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Saturday, November 18, 2017

The Blowjob Dilemma (adult content)



I have a colleague who sometimes shares his dating adventures with me. He told me that one of the women he dated was not his type but the sex was great, so he enjoyed it for what it was. I asked him what he meant by great sex. He said, “When a woman makes me scream.”

I found myself pondering his response not only because I was surprised to hear that for at least one man great sex did not mandate certain acrobatics or activities, but because for me great sex meant something completely different. For me, to enjoy sex, three things needed to happen: One, it had to happen when I wanted it, not when my partner wanted it and I did it to avoid silent treatment or an argument. Two, it didn’t hurt. And three, I knew I was not expected to give a blowjob. Because I hate to give blowjobs.

I recently confessed my aversion to blow jobs to some of my women friends and found out that not all women felt the same. One said “When you love the man it’s actually nice.” Another said, “Oh, it’s OK once in a while.” A bisexual woman told me that blowjobs made her feel powerful, that’s why they were so great.

But I was not convinced.

You see, the way I feel about blowjobs is this: I was endowed with a mouth and a throat for the purpose of chewing and swallowing food, drinking fluids, and of course saying what is on my mind – not sucking men genitalia. My mouth is equipped with teeth and my throat with a gag reflex, so shoving an erect penis in there makes absolutely no sense. Besides, I have a vagina, which was specifically designed to host an erect penis and give it as much pleasure as that penis can endure. There are no teeth in there and it won’t make me want to throw up if the man attached to the base of that penis had reached kingdom cum while visiting that end of my body.

The first time I was introduced to the blowjob hall of infamy, I had no idea that climaxing inside my mouth was on the menu. I was only nineteen. I didn’t know what I was supposed to do with the warm substance that was deposited in my mouth and I was too shy to ask. So I’ve been wondering since then, what is the blowjob etiquette? Can I ask you how far you are planning to shove your penis down my throat? Do you really expect me to keep my mouth open in that frozen silent scream for several minutes without dislocating my jaw? Are you planning to leave your DNA footprint in my mouth because you like to go with the flow?

You see what I mean?

Unfortunately, this is not what the average mother prepares a girl for when the girl happens to ask how babies come to the world. That is why, when my daughter reached the ripe age of ten, I broke the news to her and told her that she should never let a man force her head onto his crotch under any circumstances. Ever.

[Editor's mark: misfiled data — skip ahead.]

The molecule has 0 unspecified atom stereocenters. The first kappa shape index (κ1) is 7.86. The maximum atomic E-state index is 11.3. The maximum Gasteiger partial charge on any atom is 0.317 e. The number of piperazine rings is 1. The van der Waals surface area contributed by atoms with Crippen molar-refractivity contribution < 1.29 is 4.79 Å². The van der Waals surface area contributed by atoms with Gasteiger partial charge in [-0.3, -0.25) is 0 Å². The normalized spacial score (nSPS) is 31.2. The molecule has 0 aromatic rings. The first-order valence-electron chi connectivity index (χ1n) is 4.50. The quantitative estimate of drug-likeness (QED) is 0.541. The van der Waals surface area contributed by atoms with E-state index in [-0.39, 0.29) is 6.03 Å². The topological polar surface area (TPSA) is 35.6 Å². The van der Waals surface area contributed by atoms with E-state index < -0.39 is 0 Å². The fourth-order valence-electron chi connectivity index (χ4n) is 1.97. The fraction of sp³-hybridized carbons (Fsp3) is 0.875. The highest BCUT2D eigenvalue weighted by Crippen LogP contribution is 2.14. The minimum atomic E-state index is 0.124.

If a man feels the need to reaffirm his dominance over you, I told her, make use of any sharp or heavy object in your vicinity to bring him back to his senses and remind him that the universe is so much larger than his penis.   

I can’t count the number of times a big hand was put on the crown of my head and shoved it down to the nether world of unchallenged masculinity. Some men think that it is cool to fuck a woman in the mouth, maybe because they saw too many porn flicks in which women couldn’t wait to swallow a giant penis and defy their gag reflex or ignore the stress signals that their taste buds were sending to their brains. Maybe seeing women giving blowjobs makes men even prouder of their male addendum. What they don’t realize, though, is that these women are actresses and they get paid to do it. But we mortal women, are not inclined to compete against professional blowjob artists for the cherished title.

So I confess, again, that I have zero incentive to involve myself in this unrewarding routine. As I have said, I have a functional vagina and it can do the job just as well.

Come to think of it, men don’t need a woman to give them a blowjob. Men can do it, too, because all you need is a mouth, and every man has one, so why not commission a man to perform this unappetizing feat? A man might even do it better than a woman who has to resort to trial and error because she had never felt the sensations that the male anatomy produce. Men know much better where all the most sensitive spots are located, the amount of pressure that needs to be applied, the correct rhythm, and whatever it takes to send a penis to its predictable finale. But no, straight men would probably not go for it because the best part of getting a blowjob is knowing that the woman you are fucking in the mouth is at your service.

That would probably cancel my next idea: A remote-control, battery-operated, five-speed, toothless, gag-free rubber mouth, framed in bright red silicone lips and accessorized with a tireless velvet tongue. Woman not included.

Because the allure of a blowjob is so powerful, more times than I like to admit I found myself in bed with a man who eventually posed the inevitable question, “So when are you going to suck my dick?” using the euphemistic version, of course, “Don’t you do oral sex?”

  And my answer is “No I don’t.” By which I mean “Not when I have to do it.”